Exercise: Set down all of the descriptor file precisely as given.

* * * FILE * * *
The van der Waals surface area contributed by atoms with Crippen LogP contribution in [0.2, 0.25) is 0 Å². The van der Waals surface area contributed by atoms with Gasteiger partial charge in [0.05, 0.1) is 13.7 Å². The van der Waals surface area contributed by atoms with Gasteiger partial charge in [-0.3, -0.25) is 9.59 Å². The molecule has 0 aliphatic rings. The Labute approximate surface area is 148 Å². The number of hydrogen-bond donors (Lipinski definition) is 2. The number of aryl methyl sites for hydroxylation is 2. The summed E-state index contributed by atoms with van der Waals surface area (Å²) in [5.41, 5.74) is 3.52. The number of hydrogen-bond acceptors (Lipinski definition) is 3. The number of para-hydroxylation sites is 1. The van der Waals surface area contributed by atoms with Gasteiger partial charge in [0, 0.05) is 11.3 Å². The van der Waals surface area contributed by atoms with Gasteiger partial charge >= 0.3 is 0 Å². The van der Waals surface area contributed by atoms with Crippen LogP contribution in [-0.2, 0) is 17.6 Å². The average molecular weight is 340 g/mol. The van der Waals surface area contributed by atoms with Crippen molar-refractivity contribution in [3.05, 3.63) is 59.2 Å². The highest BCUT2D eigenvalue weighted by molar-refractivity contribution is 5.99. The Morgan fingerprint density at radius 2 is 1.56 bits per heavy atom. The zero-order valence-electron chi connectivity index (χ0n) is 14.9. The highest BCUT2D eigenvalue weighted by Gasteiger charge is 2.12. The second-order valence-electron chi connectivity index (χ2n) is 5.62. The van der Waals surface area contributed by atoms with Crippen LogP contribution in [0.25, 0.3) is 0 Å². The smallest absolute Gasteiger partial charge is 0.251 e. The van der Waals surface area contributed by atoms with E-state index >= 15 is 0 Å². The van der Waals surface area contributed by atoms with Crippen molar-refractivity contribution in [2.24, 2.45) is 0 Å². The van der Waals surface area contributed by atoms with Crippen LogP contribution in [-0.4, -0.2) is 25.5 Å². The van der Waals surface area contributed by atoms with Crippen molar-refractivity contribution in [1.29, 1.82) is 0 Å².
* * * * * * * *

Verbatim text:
The van der Waals surface area contributed by atoms with Crippen LogP contribution in [0.2, 0.25) is 0 Å². The van der Waals surface area contributed by atoms with Gasteiger partial charge in [0.05, 0.1) is 13.7 Å². The van der Waals surface area contributed by atoms with Gasteiger partial charge in [-0.3, -0.25) is 9.59 Å². The molecule has 0 aliphatic rings. The Labute approximate surface area is 148 Å². The number of hydrogen-bond donors (Lipinski definition) is 2. The number of aryl methyl sites for hydroxylation is 2. The summed E-state index contributed by atoms with van der Waals surface area (Å²) in [5.41, 5.74) is 3.52. The number of hydrogen-bond acceptors (Lipinski definition) is 3. The number of para-hydroxylation sites is 1. The van der Waals surface area contributed by atoms with Gasteiger partial charge in [0, 0.05) is 11.3 Å². The van der Waals surface area contributed by atoms with Gasteiger partial charge >= 0.3 is 0 Å². The van der Waals surface area contributed by atoms with Crippen LogP contribution in [-0.2, 0) is 17.6 Å². The average molecular weight is 340 g/mol. The van der Waals surface area contributed by atoms with Crippen molar-refractivity contribution in [3.05, 3.63) is 59.2 Å². The highest BCUT2D eigenvalue weighted by molar-refractivity contribution is 5.99. The Morgan fingerprint density at radius 2 is 1.56 bits per heavy atom. The zero-order valence-electron chi connectivity index (χ0n) is 14.9. The highest BCUT2D eigenvalue weighted by Gasteiger charge is 2.12. The second-order valence-electron chi connectivity index (χ2n) is 5.62. The van der Waals surface area contributed by atoms with Crippen LogP contribution in [0.25, 0.3) is 0 Å². The smallest absolute Gasteiger partial charge is 0.251 e. The van der Waals surface area contributed by atoms with E-state index >= 15 is 0 Å². The van der Waals surface area contributed by atoms with Crippen molar-refractivity contribution in [2.24, 2.45) is 0 Å². The van der Waals surface area contributed by atoms with Crippen LogP contribution in [-0.4, -0.2) is 25.5 Å². The van der Waals surface area contributed by atoms with Crippen molar-refractivity contribution in [1.29, 1.82) is 0 Å².